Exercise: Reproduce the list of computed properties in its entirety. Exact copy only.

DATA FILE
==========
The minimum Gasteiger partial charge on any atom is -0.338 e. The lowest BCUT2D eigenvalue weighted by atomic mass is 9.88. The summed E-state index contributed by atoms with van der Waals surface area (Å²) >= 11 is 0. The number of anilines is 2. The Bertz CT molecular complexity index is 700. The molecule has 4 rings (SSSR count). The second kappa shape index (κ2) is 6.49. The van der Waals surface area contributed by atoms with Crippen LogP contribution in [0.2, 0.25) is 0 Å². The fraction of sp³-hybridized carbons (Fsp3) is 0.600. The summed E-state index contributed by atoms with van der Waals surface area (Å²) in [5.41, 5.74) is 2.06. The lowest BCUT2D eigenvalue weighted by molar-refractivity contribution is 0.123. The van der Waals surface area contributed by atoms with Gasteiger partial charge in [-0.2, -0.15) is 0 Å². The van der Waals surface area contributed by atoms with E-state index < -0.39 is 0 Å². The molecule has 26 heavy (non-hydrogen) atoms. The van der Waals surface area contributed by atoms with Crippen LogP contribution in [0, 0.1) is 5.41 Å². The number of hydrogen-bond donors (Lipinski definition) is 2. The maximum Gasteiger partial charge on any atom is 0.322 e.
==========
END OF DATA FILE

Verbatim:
The minimum Gasteiger partial charge on any atom is -0.338 e. The lowest BCUT2D eigenvalue weighted by atomic mass is 9.88. The summed E-state index contributed by atoms with van der Waals surface area (Å²) >= 11 is 0. The number of anilines is 2. The Bertz CT molecular complexity index is 700. The molecule has 4 rings (SSSR count). The second kappa shape index (κ2) is 6.49. The van der Waals surface area contributed by atoms with Crippen LogP contribution in [0.2, 0.25) is 0 Å². The fraction of sp³-hybridized carbons (Fsp3) is 0.600. The summed E-state index contributed by atoms with van der Waals surface area (Å²) in [5.41, 5.74) is 2.06. The lowest BCUT2D eigenvalue weighted by molar-refractivity contribution is 0.123. The van der Waals surface area contributed by atoms with Gasteiger partial charge in [-0.2, -0.15) is 0 Å². The van der Waals surface area contributed by atoms with E-state index < -0.39 is 0 Å². The molecule has 26 heavy (non-hydrogen) atoms. The van der Waals surface area contributed by atoms with Crippen LogP contribution in [0, 0.1) is 5.41 Å². The number of hydrogen-bond donors (Lipinski definition) is 2. The maximum Gasteiger partial charge on any atom is 0.322 e.